Is it okay to be an internet trainer?

I’ll venture to guess that some of you are reading this without a clue what an “internet trainer” is, or why anyone cares about whether its okay to be one; others are probably wondering how much of a can of worms I’m about to open. For the former – honestly, you might just want to skip this post, because basically I’m about to delve into some politicking of the fitness industry.

I will start by saying that I consider myself incredibly lucky to have accidentally come across a couple of phenomenal internet sites, one of which has literally been a life-changer, and continues to be a source of immense learning, and incredible networking for me. I’m referring to Strength Coach.com. As the name implies, it is a site for strength coaches,  that also attracts personal trainers, and manual therapists. It is full of great content, with a continual stream of new and interesting articles and videos. But the main event is really the forum. This is where I started as a voracious reader and over several years evolved into a (hopefully) valued contributor. I remain amazed that for $10/month (or so), I get to ask questions and engage in training discussions with phenomenal professionals, some of whom are rock stars of the training world.  I couldn’t possibly quantify how much I have learned from this site and from these great people. The other thing I love about this site is that Michael Boyle does a great job of keeping discussions civil. Those of you who have, or currently do, take part in internet forum discussions know how unpleasant some of them are when people are allowed to act like, well, jerks. Coach Boyle doesn’t tolerate this, which I love. The basic rule is that disagreement is fine; disrespect is not.

Over the past year or so, I have, however, noticed the odd comment on the site that didn’t sit well with me. A drop in the bucket compared to how great the site is overall, but there nonetheless. I also noticed them on Facebook. It’s almost always a comment about “internet trainers”. When I first started seeing these comments, I realized I was clearly not as in as I thought I was, because I had no idea who these “internet trainers” were, even though apparently everyone else did.

Over time, I think I’ve come to understand what this is about. There are some trainers who feel that trainers need to pay their dues before they have the right to market themselves over the internet, and that unless you are a veteran in the field, you’re not allowed to stop training people in favour of writing or developing products.  In fact it seems that your’e not even allowed to cut back on your in-gym time in favour of more writing and product development.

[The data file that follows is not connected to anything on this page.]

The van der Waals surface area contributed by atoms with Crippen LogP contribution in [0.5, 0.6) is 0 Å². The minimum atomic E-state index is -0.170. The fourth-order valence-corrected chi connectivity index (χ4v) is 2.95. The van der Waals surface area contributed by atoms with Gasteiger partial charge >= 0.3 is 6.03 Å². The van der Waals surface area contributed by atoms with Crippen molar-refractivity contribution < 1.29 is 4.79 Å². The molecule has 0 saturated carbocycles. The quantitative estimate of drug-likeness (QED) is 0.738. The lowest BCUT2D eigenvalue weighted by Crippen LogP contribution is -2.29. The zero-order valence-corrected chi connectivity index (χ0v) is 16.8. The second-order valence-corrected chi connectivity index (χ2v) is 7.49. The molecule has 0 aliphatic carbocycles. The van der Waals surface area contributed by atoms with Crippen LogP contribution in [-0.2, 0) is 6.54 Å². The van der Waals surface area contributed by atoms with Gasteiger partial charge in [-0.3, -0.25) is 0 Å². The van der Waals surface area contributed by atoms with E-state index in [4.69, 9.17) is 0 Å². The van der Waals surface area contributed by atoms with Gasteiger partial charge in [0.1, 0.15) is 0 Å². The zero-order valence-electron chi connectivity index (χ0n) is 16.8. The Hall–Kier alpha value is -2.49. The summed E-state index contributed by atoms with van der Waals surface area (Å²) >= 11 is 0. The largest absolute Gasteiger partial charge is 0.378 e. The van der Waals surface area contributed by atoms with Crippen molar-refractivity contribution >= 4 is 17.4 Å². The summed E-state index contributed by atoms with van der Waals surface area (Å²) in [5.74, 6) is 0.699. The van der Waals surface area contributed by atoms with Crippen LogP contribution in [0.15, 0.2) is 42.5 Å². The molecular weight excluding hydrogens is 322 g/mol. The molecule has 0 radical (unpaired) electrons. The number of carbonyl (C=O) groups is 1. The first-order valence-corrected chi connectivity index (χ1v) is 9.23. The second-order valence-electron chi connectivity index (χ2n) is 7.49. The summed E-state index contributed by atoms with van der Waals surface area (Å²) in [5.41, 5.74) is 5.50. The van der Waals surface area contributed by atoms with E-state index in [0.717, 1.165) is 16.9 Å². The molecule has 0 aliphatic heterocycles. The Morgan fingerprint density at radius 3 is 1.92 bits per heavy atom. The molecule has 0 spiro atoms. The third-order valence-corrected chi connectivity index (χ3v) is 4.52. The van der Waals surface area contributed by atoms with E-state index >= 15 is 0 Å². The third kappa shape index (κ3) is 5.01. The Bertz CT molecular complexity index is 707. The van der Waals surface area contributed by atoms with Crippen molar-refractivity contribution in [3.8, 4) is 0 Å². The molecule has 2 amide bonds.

Maybe understand is the wrong word. Because I don’t understand. I don’t understand why anyone feels it’s okay to judge another person’s career path. I don’t understand why it is not okay for someone who loves writing, is interested in research, or who really digs marketing, to spend less time training clients and more time writing, researching, or marketing. But according to some trainers, these things are wrong, and those who do them are to be frowned upon and given the label “internet trainer”.

Here’s my take on the “internet trainers”:

  1. It’s your career; whatever portion of your time you want to spend on the internet or in the gym is your business.
  2. My preference is that you won’t call yourself an expert unless you actually are, and that you will maintain a sense of integrity in regard to what you publish. If you  don’t, that’s still your business, but I may call you out on it – respectfully.
  3. If you consistently put out great information, I will consistently look forward to reading and maybe even buying it.
  4. I have a hype-to-quality comfort zone, as I suspect most people do. I have watched with interest as I see some people slide a bit too far into hype territory for my liking. I urge you to ask yourself from time to time if your online presence is something you are proud of. If the answer ever approaches no, then it’s probably time to step back and reconsider.